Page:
Rio Baran ’25



Project Title

Archaeocyathids, Earth’s First Reef-forming Animals: Were They Crucial to the Emergence of Complex Life?

Archaeocyathids, Earth’s first reef-building animals, may hold clues to the sudden and rapid evolution of complex animal life during the Cambrian explosion. I examined Paleozoic-layered sedimentary rocks in the Australian outback to better understand aspects of the early environment such as potential global glaciations and the ecologies from 500 million years ago. My research addressed the questions, to what extent did archaeocyathid reefs modify the surrounding environment and ecologies, and thus, to what extent did archaeos control the emergence of complex life? I camped near the research sites, where I made observations, took measurements and collected samples. Then, returning to Princeton, I dove into sawing and polishing my samples, measuring chemical isotope ratios and looking for spatial patterns in the facies and isotopes. I continue to interpret what these data mean for understanding the ancient past and ponder the luck and beauty of research made possible by rocks — windows into the past. I think about the poetry of walking through time and space as a geologist.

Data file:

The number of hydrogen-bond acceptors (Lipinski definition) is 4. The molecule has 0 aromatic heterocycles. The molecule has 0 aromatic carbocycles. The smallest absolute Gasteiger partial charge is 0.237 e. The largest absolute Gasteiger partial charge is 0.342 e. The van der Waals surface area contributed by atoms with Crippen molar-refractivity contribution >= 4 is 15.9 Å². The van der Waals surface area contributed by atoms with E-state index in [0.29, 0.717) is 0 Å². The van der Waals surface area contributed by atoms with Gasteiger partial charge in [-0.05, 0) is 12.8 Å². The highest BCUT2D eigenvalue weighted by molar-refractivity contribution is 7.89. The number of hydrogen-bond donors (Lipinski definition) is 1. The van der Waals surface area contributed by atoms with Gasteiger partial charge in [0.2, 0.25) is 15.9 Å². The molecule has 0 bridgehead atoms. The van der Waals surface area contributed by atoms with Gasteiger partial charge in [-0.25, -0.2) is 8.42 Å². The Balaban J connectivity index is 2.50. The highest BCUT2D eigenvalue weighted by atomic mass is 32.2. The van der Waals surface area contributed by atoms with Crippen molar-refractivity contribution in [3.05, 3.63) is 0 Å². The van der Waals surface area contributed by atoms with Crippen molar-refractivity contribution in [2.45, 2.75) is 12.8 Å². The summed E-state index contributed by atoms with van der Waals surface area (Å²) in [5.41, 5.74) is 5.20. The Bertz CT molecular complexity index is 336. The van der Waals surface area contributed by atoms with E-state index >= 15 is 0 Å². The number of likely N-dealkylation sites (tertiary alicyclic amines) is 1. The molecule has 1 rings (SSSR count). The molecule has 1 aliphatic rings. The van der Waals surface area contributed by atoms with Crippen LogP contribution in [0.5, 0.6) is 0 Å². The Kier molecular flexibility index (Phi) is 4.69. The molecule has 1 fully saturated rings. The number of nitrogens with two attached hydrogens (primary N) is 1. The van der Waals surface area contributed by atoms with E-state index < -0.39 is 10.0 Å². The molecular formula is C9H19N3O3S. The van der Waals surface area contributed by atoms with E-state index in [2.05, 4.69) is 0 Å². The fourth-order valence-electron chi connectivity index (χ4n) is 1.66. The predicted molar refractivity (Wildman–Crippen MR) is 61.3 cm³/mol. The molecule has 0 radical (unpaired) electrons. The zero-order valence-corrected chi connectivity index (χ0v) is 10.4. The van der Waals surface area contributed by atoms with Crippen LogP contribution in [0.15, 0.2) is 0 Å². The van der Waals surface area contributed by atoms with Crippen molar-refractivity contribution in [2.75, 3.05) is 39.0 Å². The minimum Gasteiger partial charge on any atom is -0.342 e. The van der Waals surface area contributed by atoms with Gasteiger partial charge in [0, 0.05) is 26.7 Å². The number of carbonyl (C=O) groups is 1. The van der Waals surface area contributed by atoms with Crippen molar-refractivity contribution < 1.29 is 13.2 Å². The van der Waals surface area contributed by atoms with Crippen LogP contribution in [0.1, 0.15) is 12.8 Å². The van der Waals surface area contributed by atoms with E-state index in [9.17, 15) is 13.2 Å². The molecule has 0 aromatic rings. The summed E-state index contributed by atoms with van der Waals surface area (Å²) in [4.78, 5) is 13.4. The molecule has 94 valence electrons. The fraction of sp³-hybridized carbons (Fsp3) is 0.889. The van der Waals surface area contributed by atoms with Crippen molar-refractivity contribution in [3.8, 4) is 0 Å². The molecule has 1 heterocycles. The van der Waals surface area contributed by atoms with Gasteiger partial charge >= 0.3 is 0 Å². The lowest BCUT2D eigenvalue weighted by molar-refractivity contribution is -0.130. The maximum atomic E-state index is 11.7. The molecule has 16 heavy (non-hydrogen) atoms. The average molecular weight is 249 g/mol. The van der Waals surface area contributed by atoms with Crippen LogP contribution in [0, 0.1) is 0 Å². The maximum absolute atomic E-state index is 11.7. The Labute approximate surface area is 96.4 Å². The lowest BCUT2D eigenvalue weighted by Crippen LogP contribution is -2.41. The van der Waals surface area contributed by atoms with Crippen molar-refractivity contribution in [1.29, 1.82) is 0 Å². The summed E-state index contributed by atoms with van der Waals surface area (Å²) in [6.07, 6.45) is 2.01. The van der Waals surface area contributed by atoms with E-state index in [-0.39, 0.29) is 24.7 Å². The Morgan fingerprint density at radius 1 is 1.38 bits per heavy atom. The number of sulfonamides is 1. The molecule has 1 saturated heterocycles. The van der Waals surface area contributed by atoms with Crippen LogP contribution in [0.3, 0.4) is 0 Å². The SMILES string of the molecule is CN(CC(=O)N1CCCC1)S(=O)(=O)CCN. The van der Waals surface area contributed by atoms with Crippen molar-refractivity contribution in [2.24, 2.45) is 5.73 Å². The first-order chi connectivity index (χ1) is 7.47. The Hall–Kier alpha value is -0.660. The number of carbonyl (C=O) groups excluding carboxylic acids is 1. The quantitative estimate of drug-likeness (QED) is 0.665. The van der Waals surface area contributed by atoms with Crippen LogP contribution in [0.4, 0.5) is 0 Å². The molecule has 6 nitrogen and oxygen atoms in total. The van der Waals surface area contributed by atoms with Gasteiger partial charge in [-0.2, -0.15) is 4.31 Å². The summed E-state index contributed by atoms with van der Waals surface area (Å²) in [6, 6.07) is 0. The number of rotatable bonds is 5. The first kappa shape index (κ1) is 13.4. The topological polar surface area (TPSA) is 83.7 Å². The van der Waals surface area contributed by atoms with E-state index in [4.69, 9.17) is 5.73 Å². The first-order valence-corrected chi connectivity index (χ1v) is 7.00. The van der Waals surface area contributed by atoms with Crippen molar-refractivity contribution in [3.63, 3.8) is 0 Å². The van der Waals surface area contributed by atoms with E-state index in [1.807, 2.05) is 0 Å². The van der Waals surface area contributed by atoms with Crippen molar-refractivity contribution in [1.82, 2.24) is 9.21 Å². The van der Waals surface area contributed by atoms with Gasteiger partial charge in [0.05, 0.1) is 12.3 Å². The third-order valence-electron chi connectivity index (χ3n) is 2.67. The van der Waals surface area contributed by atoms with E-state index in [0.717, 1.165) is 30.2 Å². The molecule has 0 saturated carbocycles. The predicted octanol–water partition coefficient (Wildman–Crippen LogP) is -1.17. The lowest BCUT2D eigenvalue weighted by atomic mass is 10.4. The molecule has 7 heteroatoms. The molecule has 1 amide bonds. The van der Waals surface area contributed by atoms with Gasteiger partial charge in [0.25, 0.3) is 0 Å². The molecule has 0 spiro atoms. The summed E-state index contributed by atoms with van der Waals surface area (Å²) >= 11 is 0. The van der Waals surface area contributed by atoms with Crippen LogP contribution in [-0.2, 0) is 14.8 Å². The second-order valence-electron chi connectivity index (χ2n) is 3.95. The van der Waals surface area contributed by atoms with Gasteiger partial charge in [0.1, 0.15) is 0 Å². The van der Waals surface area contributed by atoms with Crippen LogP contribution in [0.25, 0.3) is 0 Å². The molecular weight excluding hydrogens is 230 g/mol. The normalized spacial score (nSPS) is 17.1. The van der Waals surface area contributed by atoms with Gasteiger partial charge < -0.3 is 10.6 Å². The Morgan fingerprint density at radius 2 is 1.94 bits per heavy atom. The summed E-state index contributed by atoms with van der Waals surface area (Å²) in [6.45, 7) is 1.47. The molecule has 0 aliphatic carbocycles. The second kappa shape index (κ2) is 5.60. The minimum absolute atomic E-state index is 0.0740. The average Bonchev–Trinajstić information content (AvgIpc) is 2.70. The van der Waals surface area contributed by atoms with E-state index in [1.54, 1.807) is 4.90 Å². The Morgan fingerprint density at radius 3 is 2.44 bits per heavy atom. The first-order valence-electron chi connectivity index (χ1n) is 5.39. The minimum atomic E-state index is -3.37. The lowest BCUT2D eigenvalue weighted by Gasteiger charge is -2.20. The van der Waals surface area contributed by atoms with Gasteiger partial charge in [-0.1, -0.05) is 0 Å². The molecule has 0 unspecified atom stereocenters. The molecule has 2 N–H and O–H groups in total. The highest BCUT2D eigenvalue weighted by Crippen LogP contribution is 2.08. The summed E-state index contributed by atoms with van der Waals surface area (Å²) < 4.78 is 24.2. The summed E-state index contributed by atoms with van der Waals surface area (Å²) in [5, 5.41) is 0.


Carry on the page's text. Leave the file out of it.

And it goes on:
Internship Year


Project Category

Climate and Environmental Science


Maloof Research Group, Department of Geosciences, Princeton University - Flinders Ranges, Australia; Princeton, New Jersey


Adam Maloof, Professor of Geosciences; Ryan Manzuk, Ph.D. candidate, Geosciences